When an investment firm Liberty Media bought Formula One last year for $4.6 billion, it inherited serious problems. The ten teams that compete for the championship are similar to every other sport team on the planet in that the measure of their success isn’t their profit margin, but rather the results on the board.
This had led to some teams overspending and risking falling into Chapter 11 bankruptcy. These efforts have fueled an arms race between the teams and not all of them can afford it. Each year, the costs of developing better and faster cars has been increasing. From 2012 to 2016, the average Formula One team cost has risen by 33.7%, reaching $204.1 million per season.
The new owners have decided that the best way to combat this is to introduce a budget cap of $150 million annually. The measure will be introduced gradually over the next three years. They believe that this will allow the teams to compete on a more level playing field and increase the competition, thus making Formula One more interesting for both fans and investors. Smaller teams won’t feel pressured to overspend in order to remain competitive and bigger teams with deeper pockets will have to be more frugal with their money.
Just how serious the situation has become is illustrated by the fact that in the last five years three teams were forced to declare bankruptcy. According to Liberty Media, a budget cap will “protected them from themselves”. Even some of the giants are affected by the situation. Claire Williams, deputy boss of the legendary Williams team, said that if budget cap isn’t introduced “then Williams will close, the whole of the company.” When a team that has shaped much of the Formula One as we know it today is in danger of folding, what chances the smaller and younger teams have?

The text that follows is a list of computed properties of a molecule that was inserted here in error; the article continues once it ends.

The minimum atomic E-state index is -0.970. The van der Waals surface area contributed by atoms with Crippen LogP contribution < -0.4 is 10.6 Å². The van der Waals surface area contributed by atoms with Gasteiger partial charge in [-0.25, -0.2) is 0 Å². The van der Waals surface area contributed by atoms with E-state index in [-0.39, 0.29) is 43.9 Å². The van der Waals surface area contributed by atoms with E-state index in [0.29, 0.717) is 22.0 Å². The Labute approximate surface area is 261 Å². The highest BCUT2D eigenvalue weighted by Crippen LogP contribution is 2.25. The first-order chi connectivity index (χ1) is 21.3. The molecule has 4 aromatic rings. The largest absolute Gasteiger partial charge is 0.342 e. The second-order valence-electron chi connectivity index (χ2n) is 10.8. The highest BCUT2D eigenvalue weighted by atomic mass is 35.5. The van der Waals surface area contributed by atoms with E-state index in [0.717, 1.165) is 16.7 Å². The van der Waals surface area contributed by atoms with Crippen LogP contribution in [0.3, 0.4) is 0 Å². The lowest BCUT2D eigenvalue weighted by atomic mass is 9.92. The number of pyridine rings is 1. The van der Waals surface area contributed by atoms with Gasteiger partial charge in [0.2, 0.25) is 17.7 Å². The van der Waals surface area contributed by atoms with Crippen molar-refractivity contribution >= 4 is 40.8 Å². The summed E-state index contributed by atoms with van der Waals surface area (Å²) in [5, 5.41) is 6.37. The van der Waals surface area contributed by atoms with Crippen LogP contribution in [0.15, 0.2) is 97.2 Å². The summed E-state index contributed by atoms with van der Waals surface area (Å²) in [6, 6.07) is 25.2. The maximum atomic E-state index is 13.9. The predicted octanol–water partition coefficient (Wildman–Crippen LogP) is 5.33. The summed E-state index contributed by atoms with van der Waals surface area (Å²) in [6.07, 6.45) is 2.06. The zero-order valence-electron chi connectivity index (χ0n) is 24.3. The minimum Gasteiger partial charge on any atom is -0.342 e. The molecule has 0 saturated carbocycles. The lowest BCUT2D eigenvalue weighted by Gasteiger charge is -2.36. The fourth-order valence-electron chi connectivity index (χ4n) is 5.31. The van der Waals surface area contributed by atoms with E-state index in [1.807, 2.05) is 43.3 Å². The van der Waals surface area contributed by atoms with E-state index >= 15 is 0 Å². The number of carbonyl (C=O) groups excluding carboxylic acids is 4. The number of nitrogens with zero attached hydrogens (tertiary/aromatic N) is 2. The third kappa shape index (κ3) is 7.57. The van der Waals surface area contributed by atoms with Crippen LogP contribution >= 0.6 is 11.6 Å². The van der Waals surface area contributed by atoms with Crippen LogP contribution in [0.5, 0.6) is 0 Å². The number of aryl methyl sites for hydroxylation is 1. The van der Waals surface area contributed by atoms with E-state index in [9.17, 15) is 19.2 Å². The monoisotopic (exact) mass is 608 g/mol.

Still, regardless of the Liberty Media’s fair intentions, the measure may well prove to be futile. If the budget caps are implemented, many of the teams will have to make painful cuts in order to go below $150 million mark. The highly skilled and highly paid workforce team employ will be the first victim of the new policy. Christian Horner, Red Bull Racing team boss, told the BBC that the cap could cost “potentially thousands of jobs”.
The employment bubble that has been growing for decades in Formula One has gotten so bad that top teams employ more that 500 people each just to have two cars go around the track. Things have gotten so wasteful that many teams have dedicated employees whose only job is to travel the world and tweet from the tracks. These and similar jobs that can be easily done remotely and for a fraction of the cost (not just salaries, but travel expenses as well) will probably be the first ones to go if the budget cap becomes reality.
The owners face a strong opposition, led by the wealthiest teams. Ferrari has already issued a statement threatening to quit the competition and race elsewhere. Their sentiment was echoed by the current champions and one of their greatest rivals, Mercedes. Toto Wolff, Mercedes boss said back in March: “The perspective of doing something else is a realistic one, and it could happen if we don’t achieve to align our vision.”